KingsCross Hub, just across the road from megalopolis station, most definitely has the cool factor. The space is urban, ecco-chic with a reminder that its focus membership is social enterprise. With a membership of 300+ and a daily attendance capacity of 120, it is working well.

By contrast I attended a pop-up coworking event in Islington. The people were more friendly, the space was cleaner and far better maintained, the space was quiet but it just wasn’t popular. The Jelly event at Hackney was more popular – it had the feeling of a well equipped community college and people came during the day to work on projects but with little interaction.

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Start-ups, incubators and coworking in the tech world

I visited Campus London near Finsbury. It is a coworking space sponsored by Google and Central Working – well, that’s the cafe area. The rest of the complex is devoted to start-ups, fostering social enterprises, hosting events and courses that will equip entrepreneurs with skills and contacts necessary to launch themselves and their enterprises. The focus is on technology and digital industries but freelancers and designers are also welcomed into the fold. The space provides power outlets, toilets, outdoor space, tables, stools and chairs. WiFi is free and the cafe serves good coffee and food. No one is precious about mixing liquids with laptops – after all, you supply your own technology, so an incident becomes your problem.

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The day I worked in the space, it was packed. Around 100 people were working on their own projects and businesses – all day people came and went. Sometimes people helped each other with a bit of technical information or tips on running the business side of their enterprise, but in the main it had the intense and competitive feeling of a university library in the week before final exams – if your idea does not work, then you might lose out to the person across the room. Surprisingly, the noise level was quite tolerable but the constant movement around the cafe and toilets was distracting – people working in this area were always keeping an eye open for a vacant seat further down the room. There is no prebooking of facilities in this workspace – you just have to wing it every time you visit.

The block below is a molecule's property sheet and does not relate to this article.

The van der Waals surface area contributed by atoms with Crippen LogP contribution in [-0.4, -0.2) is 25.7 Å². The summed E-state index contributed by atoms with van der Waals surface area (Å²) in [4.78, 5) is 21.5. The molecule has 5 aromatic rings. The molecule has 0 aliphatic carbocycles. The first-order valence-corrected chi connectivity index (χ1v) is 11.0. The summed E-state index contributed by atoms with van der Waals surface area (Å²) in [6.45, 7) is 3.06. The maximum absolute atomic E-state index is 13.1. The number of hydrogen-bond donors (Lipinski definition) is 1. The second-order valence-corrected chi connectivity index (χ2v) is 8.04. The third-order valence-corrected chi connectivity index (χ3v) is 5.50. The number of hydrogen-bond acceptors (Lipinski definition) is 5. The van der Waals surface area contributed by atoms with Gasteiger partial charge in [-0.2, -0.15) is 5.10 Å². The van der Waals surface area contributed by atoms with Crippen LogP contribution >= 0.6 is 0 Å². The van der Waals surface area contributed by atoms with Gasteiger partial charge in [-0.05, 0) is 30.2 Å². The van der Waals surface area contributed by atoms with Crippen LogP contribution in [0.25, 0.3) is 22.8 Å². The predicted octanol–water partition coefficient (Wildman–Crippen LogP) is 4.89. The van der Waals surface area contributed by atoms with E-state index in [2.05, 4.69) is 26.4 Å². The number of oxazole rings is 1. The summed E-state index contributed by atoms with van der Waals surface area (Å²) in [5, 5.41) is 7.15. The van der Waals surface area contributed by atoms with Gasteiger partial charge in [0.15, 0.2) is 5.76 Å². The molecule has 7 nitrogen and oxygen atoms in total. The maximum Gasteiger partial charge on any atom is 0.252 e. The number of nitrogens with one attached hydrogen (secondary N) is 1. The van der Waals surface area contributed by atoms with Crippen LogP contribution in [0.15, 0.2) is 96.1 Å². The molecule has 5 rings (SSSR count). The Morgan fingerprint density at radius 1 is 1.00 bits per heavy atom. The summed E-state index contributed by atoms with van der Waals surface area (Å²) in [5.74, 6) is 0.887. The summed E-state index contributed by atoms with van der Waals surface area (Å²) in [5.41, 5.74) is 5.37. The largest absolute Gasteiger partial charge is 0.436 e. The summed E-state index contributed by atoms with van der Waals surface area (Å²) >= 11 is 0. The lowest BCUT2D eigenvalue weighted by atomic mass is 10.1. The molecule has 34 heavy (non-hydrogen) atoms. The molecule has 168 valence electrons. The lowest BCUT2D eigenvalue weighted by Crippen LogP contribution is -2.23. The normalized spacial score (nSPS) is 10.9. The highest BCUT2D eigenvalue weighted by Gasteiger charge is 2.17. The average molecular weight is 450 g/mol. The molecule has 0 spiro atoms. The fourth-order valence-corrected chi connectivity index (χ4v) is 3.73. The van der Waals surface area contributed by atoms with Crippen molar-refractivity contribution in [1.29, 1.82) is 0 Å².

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Trend spotting in central London

Being in the centre of London has reminded me how cloistered the world of a teacher is during the workday. We may stay connected to the world through technology but are usually physically remote from the world that passes outside the school gates. Due to this isolation, teachers have not been part of the new ways of working that are evident in the heart of busy cities and urban areas. People are on the go. They do not need to wait inside their office block or sit behind a desk at their street address. Meetings are taking place in coffee shops, hotel foyers and temporary workspaces. People meet over their phones and laptops, and when the meeting is done, they can log straight back into their personal work tasks.

While this may generate too much multi-tasking and an even busier work schedule than ever, the trends have an element of dynamic energy that can engage people more actively in their work. Flexibility and a sense of choice over how to manage your tasks can give autonomy and a greater sense of independence in your work day. Obviously these trends do not suit all types of work, but they are rapidly becoming part of the way creatives and knowledge workers are doing business.

My hotel is a great example of the new style of design that blends living, holidaying and working into one environment. The entire property is serviced by effective WiFi connectivity. The decor is subdued but luxurious in terms of finish and fabric. The public areas flow into one another, so foyers can be meeting areas and corridors places to read or drink coffee. All the spaces have mulitple purposes and have only a few prompts to signal their primary function. The public areas are numerous and spread throughout the lower floors – however, within the spaces furniture is clustered into small groupings so that you can still maintain personal conversations or sit/work alone without being crowded by stangers. Lighting directs people to areas – brighter lighting for areas where the hotel wants you to sit, read, dine informally and more subdued lighting in areas where they want people to move through.